Mick Jagger and Keith Richards Talk “Exhibitionism,” Chicago Blues
First it appeared in London, and then it moved to New York. But there’s something particularly special about the recent Rolling Stones’ “Exhibitionism” debut in Chicago.
From April 15 through July 30th, the ambitious exhibit will be stationed in the city that gave rise to the music that most impacted the Stone’s style, as the band came of age in the ‘60s. From Muddy Waters to Chuck Berry, from Howlin’ Wolf to Buddy Guy, the Chicago blues artists—along with the allure of Chess Studios—played key roles in the evolution of the Stones as musicians and cultural icons.
Just prior to the opening of Exhibitionism at Chicago’s Navy Pier, the Chicago Sun-Times spoke with Mick Jagger and Keith Richards about the impact that American blues music—and Chicago—had on the band in its formative days.
“I dunno, I just liked it,” said Jagger, when asked why blues music affected him so profoundly. “There’s lots of reasons why suburban kids might like this. It’s also the directness of the music, because pop music, especially in [the early ‘60s], was very saccharine. I liked pop music and I love pop music now, but in that period, it was very sort of insincere and saccharine. Blues was perhaps a more direct means of communication, and it didn’t pull as many punches. It was more grown-up. It wasn’t music for teenagers really. It was popular music … just a different genre. The rhythms were good. I always liked it since I was 12 or 13 years old.”
“It was particularly Chicago blues that impressed us,” echoed Richards. “We just wanted to know how guys got that sound.… Mick, Brian [Jones] and I went to see Muddy in 1963. He was doing one of those blues package tours in England. And that was the first time I saw him live and it was interesting because he did the first set with just an acoustic guitar. And the British blues audiences, they’re purists, and they loved that. Then he came back with an electric band and they booed him off. Which really surprised me. It was amazing. And all because he came on with electric guitars. … I met him later on in Chicago. Our connection with Chicago comes from Chicago music, especially South Side Chicago blues. … It was just the tightness, the way these guys played together.”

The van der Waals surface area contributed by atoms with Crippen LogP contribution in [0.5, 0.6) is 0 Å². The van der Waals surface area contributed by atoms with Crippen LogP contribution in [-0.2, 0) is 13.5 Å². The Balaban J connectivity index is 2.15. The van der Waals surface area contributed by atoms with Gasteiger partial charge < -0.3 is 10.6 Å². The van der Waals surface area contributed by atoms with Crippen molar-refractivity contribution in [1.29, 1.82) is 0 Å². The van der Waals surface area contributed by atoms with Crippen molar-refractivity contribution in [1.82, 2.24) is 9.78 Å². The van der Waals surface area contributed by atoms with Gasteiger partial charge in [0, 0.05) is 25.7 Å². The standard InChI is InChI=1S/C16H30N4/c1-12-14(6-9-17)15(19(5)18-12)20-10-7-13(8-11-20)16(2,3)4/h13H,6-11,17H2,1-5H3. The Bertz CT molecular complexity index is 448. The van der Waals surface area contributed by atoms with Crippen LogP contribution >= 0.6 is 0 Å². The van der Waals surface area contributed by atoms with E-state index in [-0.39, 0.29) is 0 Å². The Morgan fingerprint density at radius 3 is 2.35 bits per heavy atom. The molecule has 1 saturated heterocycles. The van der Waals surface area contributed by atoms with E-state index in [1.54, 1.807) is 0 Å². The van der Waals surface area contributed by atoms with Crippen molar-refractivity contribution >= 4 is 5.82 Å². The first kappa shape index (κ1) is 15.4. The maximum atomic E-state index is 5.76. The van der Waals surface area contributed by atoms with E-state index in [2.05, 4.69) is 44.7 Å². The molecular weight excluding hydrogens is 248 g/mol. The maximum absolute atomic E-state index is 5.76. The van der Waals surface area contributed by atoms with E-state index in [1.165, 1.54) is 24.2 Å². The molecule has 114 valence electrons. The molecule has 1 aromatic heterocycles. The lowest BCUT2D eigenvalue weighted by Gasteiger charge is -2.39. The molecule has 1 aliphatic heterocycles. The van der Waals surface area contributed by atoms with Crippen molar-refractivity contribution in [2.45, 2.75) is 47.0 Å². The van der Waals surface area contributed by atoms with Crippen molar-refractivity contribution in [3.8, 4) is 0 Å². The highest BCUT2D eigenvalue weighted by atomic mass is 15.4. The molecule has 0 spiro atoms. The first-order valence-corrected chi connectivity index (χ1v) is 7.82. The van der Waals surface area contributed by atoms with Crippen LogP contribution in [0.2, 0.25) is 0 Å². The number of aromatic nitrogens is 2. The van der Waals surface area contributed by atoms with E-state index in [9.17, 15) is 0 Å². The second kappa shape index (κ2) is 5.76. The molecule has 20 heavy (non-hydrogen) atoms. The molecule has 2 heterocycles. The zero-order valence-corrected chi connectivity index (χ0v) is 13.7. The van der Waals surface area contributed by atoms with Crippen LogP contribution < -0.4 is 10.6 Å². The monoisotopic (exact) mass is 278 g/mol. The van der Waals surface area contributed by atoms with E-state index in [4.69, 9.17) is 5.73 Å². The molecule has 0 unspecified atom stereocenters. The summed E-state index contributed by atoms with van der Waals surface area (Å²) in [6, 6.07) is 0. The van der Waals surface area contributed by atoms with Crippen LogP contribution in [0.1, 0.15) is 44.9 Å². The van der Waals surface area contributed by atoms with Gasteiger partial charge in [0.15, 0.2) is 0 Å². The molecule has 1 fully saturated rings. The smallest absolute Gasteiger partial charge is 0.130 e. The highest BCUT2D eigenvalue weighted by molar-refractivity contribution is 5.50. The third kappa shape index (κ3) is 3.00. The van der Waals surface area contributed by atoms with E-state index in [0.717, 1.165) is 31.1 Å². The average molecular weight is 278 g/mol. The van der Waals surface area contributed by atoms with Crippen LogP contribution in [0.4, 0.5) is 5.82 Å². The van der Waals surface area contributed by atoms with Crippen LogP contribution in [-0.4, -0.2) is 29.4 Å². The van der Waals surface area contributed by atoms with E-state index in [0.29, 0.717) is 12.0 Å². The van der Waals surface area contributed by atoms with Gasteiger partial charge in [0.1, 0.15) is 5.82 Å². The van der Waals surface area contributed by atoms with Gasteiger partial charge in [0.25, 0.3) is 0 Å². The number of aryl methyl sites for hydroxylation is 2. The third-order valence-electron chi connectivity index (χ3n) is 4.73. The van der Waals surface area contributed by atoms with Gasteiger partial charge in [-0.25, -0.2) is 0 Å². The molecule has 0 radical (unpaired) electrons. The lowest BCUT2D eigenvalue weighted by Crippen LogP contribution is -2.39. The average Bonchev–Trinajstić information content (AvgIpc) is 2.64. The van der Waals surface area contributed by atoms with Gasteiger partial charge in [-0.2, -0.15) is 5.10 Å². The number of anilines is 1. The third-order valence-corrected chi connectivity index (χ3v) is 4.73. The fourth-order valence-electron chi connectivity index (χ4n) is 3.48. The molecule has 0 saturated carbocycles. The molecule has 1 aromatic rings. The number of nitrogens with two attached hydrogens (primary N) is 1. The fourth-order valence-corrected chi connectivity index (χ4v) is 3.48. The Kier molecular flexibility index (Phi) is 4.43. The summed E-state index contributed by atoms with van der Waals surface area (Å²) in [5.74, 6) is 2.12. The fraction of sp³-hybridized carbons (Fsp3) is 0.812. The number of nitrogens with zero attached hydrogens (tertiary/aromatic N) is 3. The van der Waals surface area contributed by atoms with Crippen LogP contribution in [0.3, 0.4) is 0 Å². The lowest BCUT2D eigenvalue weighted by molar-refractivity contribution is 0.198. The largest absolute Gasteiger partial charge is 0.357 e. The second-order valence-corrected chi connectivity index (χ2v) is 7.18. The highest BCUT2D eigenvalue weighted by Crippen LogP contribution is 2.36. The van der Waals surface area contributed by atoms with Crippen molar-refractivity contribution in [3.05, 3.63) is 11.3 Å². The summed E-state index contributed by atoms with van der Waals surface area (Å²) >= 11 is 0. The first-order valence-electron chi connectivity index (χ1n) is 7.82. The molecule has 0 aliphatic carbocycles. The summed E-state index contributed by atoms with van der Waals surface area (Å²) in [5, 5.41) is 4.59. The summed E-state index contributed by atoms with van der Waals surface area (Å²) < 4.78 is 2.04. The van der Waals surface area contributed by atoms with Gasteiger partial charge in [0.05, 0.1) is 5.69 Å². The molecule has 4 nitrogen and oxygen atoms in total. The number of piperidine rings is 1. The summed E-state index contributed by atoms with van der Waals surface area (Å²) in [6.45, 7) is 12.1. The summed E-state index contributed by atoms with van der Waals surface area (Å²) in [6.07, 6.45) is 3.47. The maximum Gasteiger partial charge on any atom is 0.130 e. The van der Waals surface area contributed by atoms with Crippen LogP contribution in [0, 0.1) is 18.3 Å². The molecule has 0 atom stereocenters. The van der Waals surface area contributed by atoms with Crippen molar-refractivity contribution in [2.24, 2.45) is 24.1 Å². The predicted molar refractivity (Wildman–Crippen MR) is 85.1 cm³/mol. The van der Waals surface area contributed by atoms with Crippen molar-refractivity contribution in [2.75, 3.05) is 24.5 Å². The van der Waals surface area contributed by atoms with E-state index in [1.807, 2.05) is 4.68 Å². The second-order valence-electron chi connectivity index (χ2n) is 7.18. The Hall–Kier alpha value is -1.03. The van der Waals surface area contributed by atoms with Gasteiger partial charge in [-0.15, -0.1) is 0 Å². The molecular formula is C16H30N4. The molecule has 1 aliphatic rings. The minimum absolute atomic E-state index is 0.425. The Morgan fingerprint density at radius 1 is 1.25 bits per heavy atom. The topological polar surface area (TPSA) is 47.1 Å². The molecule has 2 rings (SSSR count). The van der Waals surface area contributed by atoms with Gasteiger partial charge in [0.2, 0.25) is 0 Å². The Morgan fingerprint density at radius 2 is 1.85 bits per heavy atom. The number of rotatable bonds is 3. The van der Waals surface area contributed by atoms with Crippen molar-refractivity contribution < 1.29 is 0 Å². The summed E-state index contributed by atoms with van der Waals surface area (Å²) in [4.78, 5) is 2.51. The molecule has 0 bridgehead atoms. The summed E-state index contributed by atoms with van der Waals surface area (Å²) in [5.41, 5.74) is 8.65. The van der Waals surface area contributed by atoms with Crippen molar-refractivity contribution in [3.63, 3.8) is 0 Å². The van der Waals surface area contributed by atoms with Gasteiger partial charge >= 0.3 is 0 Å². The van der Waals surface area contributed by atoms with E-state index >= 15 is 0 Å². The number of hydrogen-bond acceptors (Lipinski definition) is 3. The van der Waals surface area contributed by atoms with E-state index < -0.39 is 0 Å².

Jagger and Richards were also asked about the “pilgrimage” they made to Chess Studios in 1964. The Stones went on to record some of their most seminal early music at the landmark Chicago facility.
“It was where all these [blues artists] recorded this music, in this room,” said Jagger. “We were like kids. I don’t know what they thought of us because English people had never come in there and they must have thought we were a bit odd. We met some of our favorites there. We met Chuck Berry and Muddy [Waters] and many others in that studio, and recorded with some of the engineers they worked with. And we recorded some stuff in there that was quite good. It was a good room. So that for us was possibly the first place in America we ever recorded.”
“Recording was pretty simple then — four-track tape,” said Richards. “But it was the room. [Some studios] had just a magical sound about them and Chess was one of them. Another one was Muscle Shoals [in Alabama]. You can’t put your finger on it. It’s just a room that pulses with whatever’s going on. They’re few and far between. When you get ’em you love ’em.”
Inevitably, given the loss in recent weeks of such icons as Chuck Berry and Lonnie Brooks, a question was asked about whether the blues torch has been effectively passed to a new generation of artists.
“Honestly, I hope [so],” said Jagger. “I know lots of younger people who play blues…. Of course, it’s very sad that these people that we consider originators of certain styles [are dying]. But … everything [about the blues] is always evolving. Chuck Berry got all his licks and stage stuff from T-Bone Walker, and because he wasn’t the same as T-Bone he invented a different way of doing it. But everything evolves, and hopefully this music won’t die out with these peoples’ passing. Hopefully other people still will want to play this music. They won’t be playing it exactly the same, but they will be playing it in their own way.”